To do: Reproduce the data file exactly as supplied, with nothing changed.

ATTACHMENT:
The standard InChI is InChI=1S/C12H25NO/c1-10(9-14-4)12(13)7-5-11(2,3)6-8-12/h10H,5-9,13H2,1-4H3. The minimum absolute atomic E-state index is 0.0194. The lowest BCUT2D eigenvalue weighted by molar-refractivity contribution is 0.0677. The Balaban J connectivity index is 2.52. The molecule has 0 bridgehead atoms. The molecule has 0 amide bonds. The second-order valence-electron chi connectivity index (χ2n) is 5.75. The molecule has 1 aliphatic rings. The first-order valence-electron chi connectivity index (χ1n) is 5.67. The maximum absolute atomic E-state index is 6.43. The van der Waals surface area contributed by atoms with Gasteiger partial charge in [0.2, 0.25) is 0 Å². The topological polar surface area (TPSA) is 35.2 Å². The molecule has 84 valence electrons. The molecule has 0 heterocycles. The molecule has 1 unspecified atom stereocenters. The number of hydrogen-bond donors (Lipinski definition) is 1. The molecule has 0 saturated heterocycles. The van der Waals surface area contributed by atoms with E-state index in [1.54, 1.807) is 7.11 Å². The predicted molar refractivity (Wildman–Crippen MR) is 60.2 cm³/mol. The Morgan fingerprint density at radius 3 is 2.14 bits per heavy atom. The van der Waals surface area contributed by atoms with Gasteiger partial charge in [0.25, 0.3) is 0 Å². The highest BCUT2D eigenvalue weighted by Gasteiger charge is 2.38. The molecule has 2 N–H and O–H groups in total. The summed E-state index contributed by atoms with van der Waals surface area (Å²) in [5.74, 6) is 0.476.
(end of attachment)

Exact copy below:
The standard InChI is InChI=1S/C12H25NO/c1-10(9-14-4)12(13)7-5-11(2,3)6-8-12/h10H,5-9,13H2,1-4H3. The minimum absolute atomic E-state index is 0.0194. The lowest BCUT2D eigenvalue weighted by molar-refractivity contribution is 0.0677. The Balaban J connectivity index is 2.52. The molecule has 0 bridgehead atoms. The molecule has 0 amide bonds. The second-order valence-electron chi connectivity index (χ2n) is 5.75. The molecule has 1 aliphatic rings. The first-order valence-electron chi connectivity index (χ1n) is 5.67. The maximum absolute atomic E-state index is 6.43. The van der Waals surface area contributed by atoms with Gasteiger partial charge in [0.2, 0.25) is 0 Å². The topological polar surface area (TPSA) is 35.2 Å². The molecule has 84 valence electrons. The molecule has 0 heterocycles. The molecule has 1 unspecified atom stereocenters. The number of hydrogen-bond donors (Lipinski definition) is 1. The molecule has 0 saturated heterocycles. The van der Waals surface area contributed by atoms with E-state index in [1.54, 1.807) is 7.11 Å². The predicted molar refractivity (Wildman–Crippen MR) is 60.2 cm³/mol. The Morgan fingerprint density at radius 3 is 2.14 bits per heavy atom. The van der Waals surface area contributed by atoms with Gasteiger partial charge in [0.25, 0.3) is 0 Å². The highest BCUT2D eigenvalue weighted by Gasteiger charge is 2.38. The molecule has 2 N–H and O–H groups in total. The summed E-state index contributed by atoms with van der Waals surface area (Å²) in [5.74, 6) is 0.476.